After a short stay in a Phoenix hospital for respiratory distress, Muhammad Ali died tonight at age 74, finally ending a 32-year battle with Parkinson’s disease. Ali was “The Greatest” in the boxing ring as a three-time World Heavyweight Champion but he was also great in the way he lived his life, never walking away from controversy.
Born Cassius Clay Marcellus in Louisville, Kentucky, he started boxing at 12 and won Golden Gloves titles. In 1960 he represented the U.S. at the Olympics in Rome where he won a gold medal fighting as a light heavyweight and shortly thereafter, he turned professional.
In 1963 he converted to Islam at age 22 and changed his name to Muhammad Ali. Drafted to serve in the Army in Viet Nam, he refused due to religious reasons but was convicted of draft evasion. Sentenced to five years in jail, he was stripped of his boxing title. Eventually released on appeal, he began speaking out on the war and in 1971 his appeal was upheld by the Supreme Court in an unanimous decision, saying that the Department of Justice had improperly told the draft board that Ali’s refusal wasn’t motivated by religious belief.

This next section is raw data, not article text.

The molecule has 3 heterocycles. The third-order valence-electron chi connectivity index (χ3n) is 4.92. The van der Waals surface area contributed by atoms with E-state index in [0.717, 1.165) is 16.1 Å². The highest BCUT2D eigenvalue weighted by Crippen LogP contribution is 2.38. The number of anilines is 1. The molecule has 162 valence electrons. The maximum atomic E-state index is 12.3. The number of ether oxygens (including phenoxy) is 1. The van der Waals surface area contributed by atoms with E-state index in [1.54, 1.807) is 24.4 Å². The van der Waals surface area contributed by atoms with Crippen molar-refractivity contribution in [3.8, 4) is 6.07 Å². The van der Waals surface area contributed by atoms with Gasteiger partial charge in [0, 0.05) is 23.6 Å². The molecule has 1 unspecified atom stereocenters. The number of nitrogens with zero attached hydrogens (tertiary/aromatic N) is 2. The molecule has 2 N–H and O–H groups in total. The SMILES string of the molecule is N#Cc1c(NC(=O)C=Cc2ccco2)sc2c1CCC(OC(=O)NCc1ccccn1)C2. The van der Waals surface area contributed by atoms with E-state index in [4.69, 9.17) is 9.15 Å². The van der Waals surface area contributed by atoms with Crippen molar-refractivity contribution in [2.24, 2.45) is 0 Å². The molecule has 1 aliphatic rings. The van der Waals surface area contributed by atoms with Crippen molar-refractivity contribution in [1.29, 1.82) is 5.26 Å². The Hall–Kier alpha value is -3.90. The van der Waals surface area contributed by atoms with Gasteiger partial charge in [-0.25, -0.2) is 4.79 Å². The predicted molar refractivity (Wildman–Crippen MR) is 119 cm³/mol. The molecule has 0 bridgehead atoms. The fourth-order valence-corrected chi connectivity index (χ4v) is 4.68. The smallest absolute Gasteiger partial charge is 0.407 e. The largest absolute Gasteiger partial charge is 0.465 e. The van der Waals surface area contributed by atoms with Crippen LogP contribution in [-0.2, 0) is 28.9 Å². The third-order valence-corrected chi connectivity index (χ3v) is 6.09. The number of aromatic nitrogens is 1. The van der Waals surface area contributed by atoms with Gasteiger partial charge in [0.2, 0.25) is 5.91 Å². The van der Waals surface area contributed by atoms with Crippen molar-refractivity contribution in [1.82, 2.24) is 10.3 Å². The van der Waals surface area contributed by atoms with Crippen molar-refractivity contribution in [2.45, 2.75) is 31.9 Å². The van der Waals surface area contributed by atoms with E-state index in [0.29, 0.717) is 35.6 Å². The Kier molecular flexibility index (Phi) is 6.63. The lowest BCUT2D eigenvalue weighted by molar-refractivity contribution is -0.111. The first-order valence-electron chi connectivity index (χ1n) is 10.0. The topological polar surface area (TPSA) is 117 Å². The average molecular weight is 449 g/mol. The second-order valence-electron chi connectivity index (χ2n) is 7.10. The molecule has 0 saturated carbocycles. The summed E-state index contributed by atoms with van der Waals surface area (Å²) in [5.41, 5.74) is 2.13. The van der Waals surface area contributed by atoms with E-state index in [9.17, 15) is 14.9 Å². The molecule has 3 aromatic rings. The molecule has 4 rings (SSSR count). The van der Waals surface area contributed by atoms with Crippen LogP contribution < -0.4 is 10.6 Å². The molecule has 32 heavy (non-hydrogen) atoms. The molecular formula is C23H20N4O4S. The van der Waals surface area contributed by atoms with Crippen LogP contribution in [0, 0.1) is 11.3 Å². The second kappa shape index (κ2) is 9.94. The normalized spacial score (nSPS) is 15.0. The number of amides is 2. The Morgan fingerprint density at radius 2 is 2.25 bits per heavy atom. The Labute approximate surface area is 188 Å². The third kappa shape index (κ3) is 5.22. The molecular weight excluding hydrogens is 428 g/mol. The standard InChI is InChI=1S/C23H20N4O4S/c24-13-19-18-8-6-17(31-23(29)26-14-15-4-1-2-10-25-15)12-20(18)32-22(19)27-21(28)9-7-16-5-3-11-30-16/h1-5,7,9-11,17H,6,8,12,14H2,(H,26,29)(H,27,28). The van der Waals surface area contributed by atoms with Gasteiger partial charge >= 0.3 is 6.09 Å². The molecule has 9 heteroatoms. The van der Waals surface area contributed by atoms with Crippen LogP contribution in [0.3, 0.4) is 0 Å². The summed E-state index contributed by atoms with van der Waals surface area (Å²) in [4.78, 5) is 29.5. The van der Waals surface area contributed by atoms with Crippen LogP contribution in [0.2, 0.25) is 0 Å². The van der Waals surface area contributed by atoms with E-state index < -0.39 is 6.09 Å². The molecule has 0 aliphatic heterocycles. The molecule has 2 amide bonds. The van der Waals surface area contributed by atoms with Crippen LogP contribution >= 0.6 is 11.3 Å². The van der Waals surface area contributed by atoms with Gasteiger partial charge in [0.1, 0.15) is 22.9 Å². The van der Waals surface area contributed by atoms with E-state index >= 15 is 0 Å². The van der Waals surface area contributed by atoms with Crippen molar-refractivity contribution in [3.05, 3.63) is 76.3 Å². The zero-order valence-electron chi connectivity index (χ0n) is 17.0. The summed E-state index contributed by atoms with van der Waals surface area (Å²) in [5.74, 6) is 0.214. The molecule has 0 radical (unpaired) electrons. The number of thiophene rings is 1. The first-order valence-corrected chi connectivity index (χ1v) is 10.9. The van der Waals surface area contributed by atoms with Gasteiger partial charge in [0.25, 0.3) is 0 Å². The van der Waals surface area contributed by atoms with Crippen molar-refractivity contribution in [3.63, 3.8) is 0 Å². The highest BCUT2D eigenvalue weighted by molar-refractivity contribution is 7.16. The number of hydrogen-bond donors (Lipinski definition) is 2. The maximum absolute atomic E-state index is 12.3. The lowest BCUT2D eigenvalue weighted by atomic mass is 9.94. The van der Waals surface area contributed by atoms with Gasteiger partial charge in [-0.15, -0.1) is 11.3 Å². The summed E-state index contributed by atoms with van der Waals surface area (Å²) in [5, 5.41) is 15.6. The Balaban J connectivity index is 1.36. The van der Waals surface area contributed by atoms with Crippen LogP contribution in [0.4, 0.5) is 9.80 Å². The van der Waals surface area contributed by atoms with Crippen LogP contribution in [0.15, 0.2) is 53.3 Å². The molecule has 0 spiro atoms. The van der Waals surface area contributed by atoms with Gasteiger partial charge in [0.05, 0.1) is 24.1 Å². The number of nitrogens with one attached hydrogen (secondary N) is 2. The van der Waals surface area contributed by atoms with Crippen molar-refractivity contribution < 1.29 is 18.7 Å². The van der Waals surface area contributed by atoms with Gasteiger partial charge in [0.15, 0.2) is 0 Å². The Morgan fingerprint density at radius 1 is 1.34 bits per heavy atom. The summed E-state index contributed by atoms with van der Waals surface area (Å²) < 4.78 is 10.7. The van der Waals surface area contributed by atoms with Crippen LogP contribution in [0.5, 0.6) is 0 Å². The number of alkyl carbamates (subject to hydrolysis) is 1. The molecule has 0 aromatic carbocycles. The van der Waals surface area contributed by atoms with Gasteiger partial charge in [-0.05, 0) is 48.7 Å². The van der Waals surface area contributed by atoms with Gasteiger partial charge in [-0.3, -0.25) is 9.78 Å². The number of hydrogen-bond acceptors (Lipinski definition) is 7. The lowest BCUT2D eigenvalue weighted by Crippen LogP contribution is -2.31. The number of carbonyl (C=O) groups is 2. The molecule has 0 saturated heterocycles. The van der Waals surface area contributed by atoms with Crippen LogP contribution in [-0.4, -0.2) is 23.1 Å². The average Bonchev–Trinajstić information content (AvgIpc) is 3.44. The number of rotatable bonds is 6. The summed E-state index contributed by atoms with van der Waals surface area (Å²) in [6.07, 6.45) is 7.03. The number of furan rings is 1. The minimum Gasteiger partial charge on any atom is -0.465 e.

Following his boxing career, Ali took on a humanitarian role, traveling the globe and sponsored many philanthropic causes, and President George W. Bush honored him with the Presidential Medal of Freedom in 2005. The Muhammad Ali Center in Louisville acts as a forum for promoting tolerance and respect as well as honoring his life. Living in Arizona for the last part of his life with his wife, Yolanda “Lonnie” Williams, in 1997 the Muhammad Ali Parkinson Center domiciled at St. Joseph’s Hospital and Medical Center in Phoenix was opened. He supported it and many other charities over the years with large fundraisers.
He will long be remembered not only as a supreme athlete but as a courageous, compassionate and generous human being.